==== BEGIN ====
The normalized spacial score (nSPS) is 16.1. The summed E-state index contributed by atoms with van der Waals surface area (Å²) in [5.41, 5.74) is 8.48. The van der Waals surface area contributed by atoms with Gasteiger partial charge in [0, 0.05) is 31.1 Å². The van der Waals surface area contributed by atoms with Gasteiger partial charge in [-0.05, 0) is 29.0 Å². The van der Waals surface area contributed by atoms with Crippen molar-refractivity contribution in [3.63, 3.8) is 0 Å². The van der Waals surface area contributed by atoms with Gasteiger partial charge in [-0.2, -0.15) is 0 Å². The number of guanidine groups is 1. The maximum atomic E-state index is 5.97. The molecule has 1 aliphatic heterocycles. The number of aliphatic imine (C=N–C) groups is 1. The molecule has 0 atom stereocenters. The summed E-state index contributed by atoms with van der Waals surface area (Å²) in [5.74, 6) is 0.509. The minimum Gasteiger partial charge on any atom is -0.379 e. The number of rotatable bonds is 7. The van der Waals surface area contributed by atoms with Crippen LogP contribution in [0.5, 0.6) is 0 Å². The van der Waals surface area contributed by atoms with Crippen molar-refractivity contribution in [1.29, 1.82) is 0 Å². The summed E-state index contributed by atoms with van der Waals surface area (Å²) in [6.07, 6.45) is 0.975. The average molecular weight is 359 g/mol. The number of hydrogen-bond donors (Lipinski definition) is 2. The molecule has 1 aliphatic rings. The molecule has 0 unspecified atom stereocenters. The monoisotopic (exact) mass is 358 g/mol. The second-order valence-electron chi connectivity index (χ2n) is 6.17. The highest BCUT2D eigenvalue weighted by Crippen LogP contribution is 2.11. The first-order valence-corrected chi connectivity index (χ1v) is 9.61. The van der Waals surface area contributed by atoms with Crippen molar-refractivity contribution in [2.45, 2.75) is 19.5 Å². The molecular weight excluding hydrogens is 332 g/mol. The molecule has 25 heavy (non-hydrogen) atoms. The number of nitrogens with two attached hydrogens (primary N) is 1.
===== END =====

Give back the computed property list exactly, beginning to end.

The normalized spacial score (nSPS) is 16.1. The summed E-state index contributed by atoms with van der Waals surface area (Å²) in [5.41, 5.74) is 8.48. The van der Waals surface area contributed by atoms with Gasteiger partial charge in [0, 0.05) is 31.1 Å². The van der Waals surface area contributed by atoms with Gasteiger partial charge in [-0.05, 0) is 29.0 Å². The van der Waals surface area contributed by atoms with Crippen molar-refractivity contribution in [3.63, 3.8) is 0 Å². The van der Waals surface area contributed by atoms with Gasteiger partial charge in [-0.2, -0.15) is 0 Å². The number of guanidine groups is 1. The maximum atomic E-state index is 5.97. The molecule has 1 aliphatic heterocycles. The number of aliphatic imine (C=N–C) groups is 1. The molecule has 0 atom stereocenters. The summed E-state index contributed by atoms with van der Waals surface area (Å²) in [5.74, 6) is 0.509. The minimum Gasteiger partial charge on any atom is -0.379 e. The number of rotatable bonds is 7. The van der Waals surface area contributed by atoms with Crippen LogP contribution in [0.5, 0.6) is 0 Å². The van der Waals surface area contributed by atoms with Crippen molar-refractivity contribution in [1.29, 1.82) is 0 Å². The summed E-state index contributed by atoms with van der Waals surface area (Å²) in [6.07, 6.45) is 0.975. The average molecular weight is 359 g/mol. The number of hydrogen-bond donors (Lipinski definition) is 2. The molecule has 1 aliphatic rings. The molecule has 0 unspecified atom stereocenters. The monoisotopic (exact) mass is 358 g/mol. The second-order valence-electron chi connectivity index (χ2n) is 6.17. The highest BCUT2D eigenvalue weighted by Crippen LogP contribution is 2.11. The first-order valence-corrected chi connectivity index (χ1v) is 9.61. The van der Waals surface area contributed by atoms with Crippen molar-refractivity contribution in [2.45, 2.75) is 19.5 Å². The molecular weight excluding hydrogens is 332 g/mol. The molecule has 25 heavy (non-hydrogen) atoms. The number of nitrogens with two attached hydrogens (primary N) is 1.